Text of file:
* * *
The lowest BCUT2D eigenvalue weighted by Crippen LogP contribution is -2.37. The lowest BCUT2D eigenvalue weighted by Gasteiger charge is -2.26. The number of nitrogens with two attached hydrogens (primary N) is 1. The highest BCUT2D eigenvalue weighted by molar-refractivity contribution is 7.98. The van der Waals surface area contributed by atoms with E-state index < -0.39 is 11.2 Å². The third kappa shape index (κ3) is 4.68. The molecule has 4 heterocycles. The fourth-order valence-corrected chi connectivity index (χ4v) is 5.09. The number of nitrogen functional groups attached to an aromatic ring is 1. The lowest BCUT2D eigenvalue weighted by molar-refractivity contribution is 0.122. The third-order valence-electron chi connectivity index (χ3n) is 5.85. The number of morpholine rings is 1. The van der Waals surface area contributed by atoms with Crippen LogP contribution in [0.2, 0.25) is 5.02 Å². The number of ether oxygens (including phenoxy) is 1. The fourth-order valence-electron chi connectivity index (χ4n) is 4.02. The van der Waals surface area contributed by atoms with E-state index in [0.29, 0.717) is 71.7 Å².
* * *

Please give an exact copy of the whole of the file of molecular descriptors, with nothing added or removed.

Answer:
The lowest BCUT2D eigenvalue weighted by Crippen LogP contribution is -2.37. The lowest BCUT2D eigenvalue weighted by Gasteiger charge is -2.26. The number of nitrogens with two attached hydrogens (primary N) is 1. The highest BCUT2D eigenvalue weighted by molar-refractivity contribution is 7.98. The van der Waals surface area contributed by atoms with E-state index < -0.39 is 11.2 Å². The third kappa shape index (κ3) is 4.68. The molecule has 4 heterocycles. The fourth-order valence-corrected chi connectivity index (χ4v) is 5.09. The number of nitrogen functional groups attached to an aromatic ring is 1. The lowest BCUT2D eigenvalue weighted by molar-refractivity contribution is 0.122. The third-order valence-electron chi connectivity index (χ3n) is 5.85. The number of morpholine rings is 1. The van der Waals surface area contributed by atoms with Crippen LogP contribution in [0.2, 0.25) is 5.02 Å². The number of ether oxygens (including phenoxy) is 1. The fourth-order valence-electron chi connectivity index (χ4n) is 4.02. The van der Waals surface area contributed by atoms with E-state index in [0.29, 0.717) is 71.7 Å².